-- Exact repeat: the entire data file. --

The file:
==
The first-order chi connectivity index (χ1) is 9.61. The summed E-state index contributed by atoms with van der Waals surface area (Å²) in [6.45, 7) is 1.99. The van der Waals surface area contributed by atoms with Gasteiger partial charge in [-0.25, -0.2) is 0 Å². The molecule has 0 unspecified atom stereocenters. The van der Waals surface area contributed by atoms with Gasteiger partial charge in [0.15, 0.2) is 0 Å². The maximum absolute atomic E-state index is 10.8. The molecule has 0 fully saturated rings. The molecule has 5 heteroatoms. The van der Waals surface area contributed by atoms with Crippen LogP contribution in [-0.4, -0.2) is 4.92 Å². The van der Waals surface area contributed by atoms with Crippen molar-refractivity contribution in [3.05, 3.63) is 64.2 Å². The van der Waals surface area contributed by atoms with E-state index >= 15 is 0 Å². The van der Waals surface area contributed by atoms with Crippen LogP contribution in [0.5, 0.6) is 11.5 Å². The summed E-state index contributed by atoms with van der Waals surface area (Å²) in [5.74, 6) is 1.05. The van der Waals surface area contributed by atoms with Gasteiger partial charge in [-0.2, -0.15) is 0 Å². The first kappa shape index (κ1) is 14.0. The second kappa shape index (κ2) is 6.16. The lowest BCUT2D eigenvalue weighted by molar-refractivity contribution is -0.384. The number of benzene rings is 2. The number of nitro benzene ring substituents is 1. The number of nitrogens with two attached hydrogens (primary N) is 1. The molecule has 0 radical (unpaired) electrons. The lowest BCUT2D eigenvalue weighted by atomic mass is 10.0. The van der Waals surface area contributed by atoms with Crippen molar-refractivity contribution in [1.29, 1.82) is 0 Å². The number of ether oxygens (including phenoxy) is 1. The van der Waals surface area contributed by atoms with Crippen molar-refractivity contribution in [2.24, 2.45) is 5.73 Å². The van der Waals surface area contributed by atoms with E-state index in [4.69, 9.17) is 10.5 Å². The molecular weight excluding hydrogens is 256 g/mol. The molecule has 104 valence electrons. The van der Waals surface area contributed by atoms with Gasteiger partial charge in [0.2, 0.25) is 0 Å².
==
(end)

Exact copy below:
The first-order chi connectivity index (χ1) is 9.61. The summed E-state index contributed by atoms with van der Waals surface area (Å²) in [6.45, 7) is 1.99. The van der Waals surface area contributed by atoms with Gasteiger partial charge in [-0.25, -0.2) is 0 Å². The molecule has 0 unspecified atom stereocenters. The van der Waals surface area contributed by atoms with Gasteiger partial charge in [0.15, 0.2) is 0 Å². The maximum absolute atomic E-state index is 10.8. The molecule has 0 fully saturated rings. The molecule has 5 heteroatoms. The van der Waals surface area contributed by atoms with Crippen LogP contribution in [-0.4, -0.2) is 4.92 Å². The van der Waals surface area contributed by atoms with Crippen molar-refractivity contribution in [3.05, 3.63) is 64.2 Å². The van der Waals surface area contributed by atoms with E-state index >= 15 is 0 Å². The van der Waals surface area contributed by atoms with Crippen LogP contribution in [0.5, 0.6) is 11.5 Å². The summed E-state index contributed by atoms with van der Waals surface area (Å²) in [5.74, 6) is 1.05. The van der Waals surface area contributed by atoms with Gasteiger partial charge in [-0.2, -0.15) is 0 Å². The first kappa shape index (κ1) is 14.0. The second kappa shape index (κ2) is 6.16. The lowest BCUT2D eigenvalue weighted by molar-refractivity contribution is -0.384. The number of benzene rings is 2. The number of nitro benzene ring substituents is 1. The number of nitrogens with two attached hydrogens (primary N) is 1. The molecule has 0 radical (unpaired) electrons. The lowest BCUT2D eigenvalue weighted by atomic mass is 10.0. The van der Waals surface area contributed by atoms with Crippen molar-refractivity contribution in [1.29, 1.82) is 0 Å². The number of ether oxygens (including phenoxy) is 1. The van der Waals surface area contributed by atoms with Crippen molar-refractivity contribution in [2.24, 2.45) is 5.73 Å². The van der Waals surface area contributed by atoms with E-state index in [4.69, 9.17) is 10.5 Å². The molecular weight excluding hydrogens is 256 g/mol. The molecule has 104 valence electrons. The van der Waals surface area contributed by atoms with Gasteiger partial charge in [0.2, 0.25) is 0 Å².